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Automatic Data Purging With Partition Switching

16 Mar

In a previous article I showed a basic example of Partition Switching, using animal names (http://wp.me/p3Vxvi-2u). While not a realistic example for everyday use it did get the principles across. However, certainly in my experience, partitioning is normally dependent upon a number – usually a date.

In this article I’ll create a partition process that is used to keep data for three days (based upon a date within the row) and then remove the data automatically, via a job.

Firstly I require a database for this demonstration.

CREATE DATABASE PartitionTest;
GO

Now I need a Partition Function. Because there can only ever be 3 possible values with this calculation, I can be a little lazy and just specify two of the values. If I just write the function for values of 1 and 2, then 3 will always go into the third partition, normally used for ‘invalid’ value ranges. I can’t have any invalid values (provided it has been coded and tested properly), so use the third partition for the ‘normal’ work instead of out-of-range values.

CREATE PARTITION FUNCTION [pf_Retention](tinyint) AS RANGE LEFT FOR VALUES (1, 2)
GO

The associated Partition Scheme will have three partitions. Values of 1 will go to the first in the list, values of 2 will go to the second in the list and all others will go to the third. There are only ever going to be three values for this example, so I won’t worry about a fourth for invalid values.

CREATE PARTITION SCHEME [ps_Retention] AS PARTITION [pf_Retention] TO ([PRIMARY], [PRIMARY], [PRIMARY])
GO

Having created these I can now create the table that will use this partition Scheme:

CREATE TABLE UserAccess(
    UserAccessID		INT IDENTITY(1,1),
    UserID				INT,
    LoginDateTime       DATETIME,
    LogoutDateTime		DATETIME,
    PartitionNumber		AS (CONVERT([tinyint],abs(datediff(day,CONVERT([date],'20000101',(112)),LogoutDateTime)%(3)+(1)),(0))) PERSISTED NOT NULL,
CONSTRAINT [PK_Petdetails] PRIMARY KEY CLUSTERED
(
    UserAccessID		ASC,
    PartitionNumber     ASC
) WITH (IGNORE_DUP_KEY = OFF, ALLOW_ROW_LOCKS = ON, ALLOW_PAGE_LOCKS = ON, DATA_COMPRESSION = PAGE) ON ps_Retention(PartitionNumber)
) ON ps_Retention(PartitionNumber)  ; 

GO 

CREATE TABLE UserAccess_PartitionSwitch(
    UserAccessID		INT IDENTITY(1,1),
    UserID				INT,
    LoginDateTime       DATETIME,
    LogoutDateTime		DATETIME,
    PartitionNumber		AS (CONVERT([tinyint],abs(datediff(day,CONVERT([date],'20000101',(112)),LogoutDateTime)%(3)+(1)),(0))) PERSISTED NOT NULL,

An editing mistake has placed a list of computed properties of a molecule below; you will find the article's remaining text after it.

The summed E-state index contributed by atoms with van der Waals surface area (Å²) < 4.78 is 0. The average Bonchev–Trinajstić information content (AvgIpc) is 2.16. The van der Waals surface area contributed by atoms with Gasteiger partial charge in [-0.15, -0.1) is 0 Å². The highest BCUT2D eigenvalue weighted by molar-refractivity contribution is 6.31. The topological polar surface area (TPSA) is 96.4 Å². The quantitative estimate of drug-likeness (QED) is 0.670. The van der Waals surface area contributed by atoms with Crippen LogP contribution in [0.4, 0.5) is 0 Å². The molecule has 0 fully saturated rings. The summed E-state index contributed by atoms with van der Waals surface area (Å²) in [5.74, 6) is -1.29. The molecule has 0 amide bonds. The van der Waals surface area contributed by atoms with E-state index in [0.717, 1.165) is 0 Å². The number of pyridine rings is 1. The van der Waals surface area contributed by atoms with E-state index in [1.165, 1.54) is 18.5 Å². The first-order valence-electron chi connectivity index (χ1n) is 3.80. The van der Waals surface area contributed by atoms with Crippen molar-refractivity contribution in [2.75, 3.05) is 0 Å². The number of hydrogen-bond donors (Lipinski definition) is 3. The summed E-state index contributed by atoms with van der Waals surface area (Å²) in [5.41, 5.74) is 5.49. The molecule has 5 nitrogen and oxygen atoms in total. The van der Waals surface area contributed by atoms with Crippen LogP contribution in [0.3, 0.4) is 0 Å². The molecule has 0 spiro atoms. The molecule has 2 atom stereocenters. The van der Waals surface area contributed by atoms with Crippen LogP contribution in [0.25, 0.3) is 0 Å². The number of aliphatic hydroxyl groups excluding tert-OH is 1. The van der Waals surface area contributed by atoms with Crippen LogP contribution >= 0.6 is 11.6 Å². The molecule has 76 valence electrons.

CONSTRAINT [PK_Petdetails_PartitionSwitch] PRIMARY KEY CLUSTERED
(
    UserAccessID		ASC,
    PartitionNumber     ASC
) WITH (IGNORE_DUP_KEY = OFF, ALLOW_ROW_LOCKS = ON, ALLOW_PAGE_LOCKS = ON, DATA_COMPRESSION = PAGE) ON ps_Retention(PartitionNumber)
) ON ps_Retention(PartitionNumber)  ; 

GO

Notice that the PartitionNumber column is a calculated, persisted column. This value is based upon the LogoutDatetime, so will be kept for three days from that Datetime value.
At first glance the calculation for the Partition Number can look confusing:

(CONVERT([tinyint],abs(datediff(day,CONVERT([date],'20000101',(112)),LogoutDateTime)%(3)+(1)),(0)))

So let’s start with the basics and build up from there. Substitute the ‘LogoutDateTime’ with an ISO standard date, to help show what is happening.

Using a Base Date (in this case the 1st of January 2000) calculate the number of days between then and 20150310. Of course you need to set a Base date that you will suit your purposes. In this case should I ever have a date in 1999 or earlier then it will not work as expected.

The 112 enforces ISO standard date formatting:

SELECT datediff(day,CONVERT([date],'20000101',(112)),'20150310') --112 is ISO standard, to avoid any confusion

As I’m using a 3 day retention scheme, use a modulo of 3, which will result in 0, 1 or 2. The abs function is just there to ensure no negative values, an unlikely event for this example:

SELECT abs(datediff(day,CONVERT([date],'20000101',(112)),'20150310')%(3))

Because a Partition number of 0 is invalid add 1, so making the only possible values 1, 2 or 3:

SELECT abs(datediff(day,CONVERT([date],'20000101',(112)),'20150310')%(3)+(1))

As it is such a small number, convert it to a TinyInt:

SELECT (CONVERT([tinyint],abs(datediff(day,CONVERT([date],'20000101',(112)),'20150310')%(3)+(1)),(0)))

To make sure the partition function is working, add a few rows of test data:

USE [PartitionTest]
GO

INSERT INTO [dbo].[UserAccess]
           ([UserID]
           ,[LoginDateTime]
           ,[LogoutDateTime])
VALUES     (1
           ,'20150308 01:00:00'
           ,'20150308 02:00:00'),
		    (2
           ,'20150309 01:00:00'
           ,'20150309 02:00:00'),
		    (3
           ,'20150310 01:00:00'
           ,'20150310 02:00:00'),
		    (4
           ,'20150311 01:00:00'
           ,'20150311 02:00:00'),
		    (5
           ,'20150312 01:00:00'
           ,'20150312 02:00:00'),
		    (6
           ,'20150313 01:00:00'